We had been studying in vitro fertilization in my religion class, a doubtlessly sinful procedure in the Catholic faith. Now, my parents had me using IVF and they’re the best damn parents I could ask for. I tried to defend them to my teacher, but she went on with her lesson plan, which included likening children conceived with IVF to “factory products.”
Tell me, my religious friends, what is kind and compassionate about calling a dignified human being a factory product?
That night, I swallowed every pill in my bathroom.
Sometimes in high school, a classmate would have to go to the hospital for a surgery or a nasty virus, and it was these times that people really showed the beauty of their faith. Churches would add my classmate to their prayer lists, we would pray for her before every religion class, and we would send cards and flowers. I, too, had to go to the hospital. Only, for me, there were no cards or flowers. And I would’ve really liked some flowers too, because those I was not feeling the prison cell aesthetic of the psych word rooms! There were no visitors, and I can be pretty sure no churches put me on their prayer lists. It was lonely. It was heartbreaking.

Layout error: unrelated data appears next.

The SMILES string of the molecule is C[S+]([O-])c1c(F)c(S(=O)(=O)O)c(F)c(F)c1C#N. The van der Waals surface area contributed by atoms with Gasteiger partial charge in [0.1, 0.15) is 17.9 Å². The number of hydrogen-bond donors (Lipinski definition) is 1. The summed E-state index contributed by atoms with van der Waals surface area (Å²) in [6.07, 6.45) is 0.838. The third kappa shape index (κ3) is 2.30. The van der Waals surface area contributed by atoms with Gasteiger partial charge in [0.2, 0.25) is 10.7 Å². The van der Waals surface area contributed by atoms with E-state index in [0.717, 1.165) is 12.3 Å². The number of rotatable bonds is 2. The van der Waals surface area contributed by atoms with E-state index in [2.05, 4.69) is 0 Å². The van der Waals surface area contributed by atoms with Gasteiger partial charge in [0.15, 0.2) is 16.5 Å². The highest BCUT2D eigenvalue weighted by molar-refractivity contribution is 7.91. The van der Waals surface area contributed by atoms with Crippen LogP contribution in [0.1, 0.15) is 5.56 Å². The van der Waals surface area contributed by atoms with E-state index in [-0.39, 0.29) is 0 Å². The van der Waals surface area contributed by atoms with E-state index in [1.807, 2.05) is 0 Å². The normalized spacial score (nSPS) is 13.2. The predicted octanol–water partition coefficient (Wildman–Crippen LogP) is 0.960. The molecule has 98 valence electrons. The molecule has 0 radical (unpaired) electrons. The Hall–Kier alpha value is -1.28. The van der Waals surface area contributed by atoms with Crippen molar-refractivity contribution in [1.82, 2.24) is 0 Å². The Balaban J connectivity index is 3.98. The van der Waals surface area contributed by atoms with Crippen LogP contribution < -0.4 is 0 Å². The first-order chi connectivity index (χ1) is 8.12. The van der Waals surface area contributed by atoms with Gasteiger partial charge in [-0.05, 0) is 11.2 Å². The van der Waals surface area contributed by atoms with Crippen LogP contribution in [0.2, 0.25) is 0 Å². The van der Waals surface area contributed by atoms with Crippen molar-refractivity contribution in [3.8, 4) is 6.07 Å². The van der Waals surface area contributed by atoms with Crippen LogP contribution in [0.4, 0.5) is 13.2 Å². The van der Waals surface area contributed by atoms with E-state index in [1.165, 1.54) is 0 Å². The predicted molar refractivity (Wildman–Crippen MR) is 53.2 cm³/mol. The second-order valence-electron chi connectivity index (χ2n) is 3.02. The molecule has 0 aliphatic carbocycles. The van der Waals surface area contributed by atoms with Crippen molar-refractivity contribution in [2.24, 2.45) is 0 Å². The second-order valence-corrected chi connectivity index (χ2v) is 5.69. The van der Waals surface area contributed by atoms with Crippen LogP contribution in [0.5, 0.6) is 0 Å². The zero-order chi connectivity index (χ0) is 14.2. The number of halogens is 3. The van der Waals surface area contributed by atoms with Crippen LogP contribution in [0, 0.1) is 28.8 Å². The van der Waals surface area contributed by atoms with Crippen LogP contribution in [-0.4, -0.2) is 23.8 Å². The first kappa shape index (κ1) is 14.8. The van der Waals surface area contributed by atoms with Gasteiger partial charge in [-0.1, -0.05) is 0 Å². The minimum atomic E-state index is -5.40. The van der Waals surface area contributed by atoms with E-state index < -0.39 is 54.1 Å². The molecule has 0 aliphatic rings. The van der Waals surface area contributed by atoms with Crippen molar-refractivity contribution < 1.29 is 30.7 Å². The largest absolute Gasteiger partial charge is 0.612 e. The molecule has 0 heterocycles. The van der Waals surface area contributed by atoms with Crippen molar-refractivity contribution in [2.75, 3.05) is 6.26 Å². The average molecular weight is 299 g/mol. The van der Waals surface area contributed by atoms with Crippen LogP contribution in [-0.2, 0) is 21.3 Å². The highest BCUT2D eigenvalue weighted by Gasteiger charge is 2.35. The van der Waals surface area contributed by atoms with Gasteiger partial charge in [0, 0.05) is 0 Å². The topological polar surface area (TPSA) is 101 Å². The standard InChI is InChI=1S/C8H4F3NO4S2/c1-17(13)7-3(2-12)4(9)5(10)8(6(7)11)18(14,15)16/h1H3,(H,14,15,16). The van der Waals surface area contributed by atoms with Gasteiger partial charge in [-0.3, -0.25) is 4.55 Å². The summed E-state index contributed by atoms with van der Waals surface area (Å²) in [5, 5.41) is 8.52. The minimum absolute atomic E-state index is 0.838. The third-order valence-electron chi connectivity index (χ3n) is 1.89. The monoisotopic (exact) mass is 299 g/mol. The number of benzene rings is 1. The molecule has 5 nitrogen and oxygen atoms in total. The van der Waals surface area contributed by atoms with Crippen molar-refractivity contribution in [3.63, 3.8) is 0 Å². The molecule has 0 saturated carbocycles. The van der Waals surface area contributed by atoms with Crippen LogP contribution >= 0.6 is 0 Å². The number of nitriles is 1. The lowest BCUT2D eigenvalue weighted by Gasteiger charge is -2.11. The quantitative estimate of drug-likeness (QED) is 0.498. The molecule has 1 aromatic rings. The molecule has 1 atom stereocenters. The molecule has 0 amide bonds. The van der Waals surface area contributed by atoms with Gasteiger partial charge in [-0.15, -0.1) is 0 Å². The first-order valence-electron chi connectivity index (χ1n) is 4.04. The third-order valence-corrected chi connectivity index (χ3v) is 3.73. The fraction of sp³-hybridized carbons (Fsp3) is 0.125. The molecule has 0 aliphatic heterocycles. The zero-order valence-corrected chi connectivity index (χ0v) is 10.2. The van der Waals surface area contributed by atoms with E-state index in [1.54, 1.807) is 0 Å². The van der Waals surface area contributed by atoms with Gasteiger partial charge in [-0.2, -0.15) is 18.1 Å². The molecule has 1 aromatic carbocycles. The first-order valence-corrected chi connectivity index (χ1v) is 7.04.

My friends, whatever religion you follow, I am sure that you believe your God does not want all of us to suffer. He wants us to ease each other’s suffering in any way we can. Let me tell you that no one, including those with mental illness, CHOOSES to suffer. Sin is a choice. Mental illness is not. I did not choose to have arms laced with scars. I did not choose to be in so much psychological pain I literally cannot speak. I did not choose to spend a night hooked up to monitors getting my stomach pumped. And I did not choose to get sick.
But I did choose to stay. Everyday, and sometimes even every minute, I make a choice to stay a little longer and ignore the absolute hurricane in my head that pulls me back to those pills. I’m staying because I believe there is a plan for me and there is something bigger than me going on, and I just have to figure it out. Faith is believing you are here for a reason. Faith is strong.
People fight their mental illnesses because they believe they are here for a reason. And God knows, they are so strong.
Here is what you can do to use your faith to help. If you know someone is struggling with a mental health issue, validate it! Tell them you see that they are in pain, and let them know that you are near. I guarantee that this validation in and of itself will make someone fighting mental illness so grateful. If your friend is religious like you are, offer to pray with them, but let them take the lead in discussions about how their mental illness has affected their faith. You will be surprised at what you can learn! Send all the prayers and good vibes or whatever it is you do their way, as they can really use all the good energy they can get.
Finally, if your friend is in the hospital, do send flowers.
Never underestimate the significance of some flowers.
Your Still-Fighting Friend